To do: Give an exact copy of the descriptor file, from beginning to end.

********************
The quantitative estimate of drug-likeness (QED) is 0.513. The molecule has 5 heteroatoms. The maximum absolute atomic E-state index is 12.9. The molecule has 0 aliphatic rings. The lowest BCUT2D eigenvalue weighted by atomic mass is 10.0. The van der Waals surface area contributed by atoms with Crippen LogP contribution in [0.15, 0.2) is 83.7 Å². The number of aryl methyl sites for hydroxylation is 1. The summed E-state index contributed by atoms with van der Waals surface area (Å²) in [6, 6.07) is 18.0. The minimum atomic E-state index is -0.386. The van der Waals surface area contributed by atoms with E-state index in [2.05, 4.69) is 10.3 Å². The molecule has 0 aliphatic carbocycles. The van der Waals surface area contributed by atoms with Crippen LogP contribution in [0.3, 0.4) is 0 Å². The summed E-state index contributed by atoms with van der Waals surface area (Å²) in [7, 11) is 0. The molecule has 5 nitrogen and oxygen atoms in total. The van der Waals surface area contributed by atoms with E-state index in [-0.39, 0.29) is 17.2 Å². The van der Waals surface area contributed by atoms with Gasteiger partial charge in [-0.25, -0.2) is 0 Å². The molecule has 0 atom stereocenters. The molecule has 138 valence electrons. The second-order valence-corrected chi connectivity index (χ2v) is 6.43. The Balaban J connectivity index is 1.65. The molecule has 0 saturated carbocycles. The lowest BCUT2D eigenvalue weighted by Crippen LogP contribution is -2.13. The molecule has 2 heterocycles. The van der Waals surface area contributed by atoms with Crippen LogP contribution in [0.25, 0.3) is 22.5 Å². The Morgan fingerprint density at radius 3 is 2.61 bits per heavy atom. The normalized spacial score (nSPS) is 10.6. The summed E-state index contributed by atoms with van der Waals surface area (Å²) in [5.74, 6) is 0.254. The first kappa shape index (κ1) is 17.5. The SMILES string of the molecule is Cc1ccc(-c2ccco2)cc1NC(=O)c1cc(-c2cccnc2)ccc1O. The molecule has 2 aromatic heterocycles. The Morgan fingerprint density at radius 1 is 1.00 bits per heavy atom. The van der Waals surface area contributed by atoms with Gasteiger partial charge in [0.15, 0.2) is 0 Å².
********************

The quantitative estimate of drug-likeness (QED) is 0.513. The molecule has 5 heteroatoms. The maximum absolute atomic E-state index is 12.9. The molecule has 0 aliphatic rings. The lowest BCUT2D eigenvalue weighted by atomic mass is 10.0. The van der Waals surface area contributed by atoms with Crippen LogP contribution in [0.15, 0.2) is 83.7 Å². The number of aryl methyl sites for hydroxylation is 1. The summed E-state index contributed by atoms with van der Waals surface area (Å²) in [6, 6.07) is 18.0. The minimum atomic E-state index is -0.386. The van der Waals surface area contributed by atoms with E-state index in [2.05, 4.69) is 10.3 Å². The molecule has 0 aliphatic carbocycles. The van der Waals surface area contributed by atoms with Crippen LogP contribution in [0.3, 0.4) is 0 Å². The summed E-state index contributed by atoms with van der Waals surface area (Å²) in [7, 11) is 0. The molecule has 5 nitrogen and oxygen atoms in total. The van der Waals surface area contributed by atoms with E-state index in [-0.39, 0.29) is 17.2 Å². The van der Waals surface area contributed by atoms with Gasteiger partial charge in [-0.25, -0.2) is 0 Å². The molecule has 0 atom stereocenters. The molecule has 138 valence electrons. The second-order valence-corrected chi connectivity index (χ2v) is 6.43. The Balaban J connectivity index is 1.65. The molecule has 0 saturated carbocycles. The lowest BCUT2D eigenvalue weighted by Crippen LogP contribution is -2.13. The molecule has 2 heterocycles. The van der Waals surface area contributed by atoms with Crippen LogP contribution in [0.25, 0.3) is 22.5 Å². The Morgan fingerprint density at radius 3 is 2.61 bits per heavy atom. The normalized spacial score (nSPS) is 10.6. The summed E-state index contributed by atoms with van der Waals surface area (Å²) in [5.74, 6) is 0.254. The first kappa shape index (κ1) is 17.5. The SMILES string of the molecule is Cc1ccc(-c2ccco2)cc1NC(=O)c1cc(-c2cccnc2)ccc1O. The molecule has 2 aromatic heterocycles. The Morgan fingerprint density at radius 1 is 1.00 bits per heavy atom. The van der Waals surface area contributed by atoms with Gasteiger partial charge in [0.15, 0.2) is 0 Å².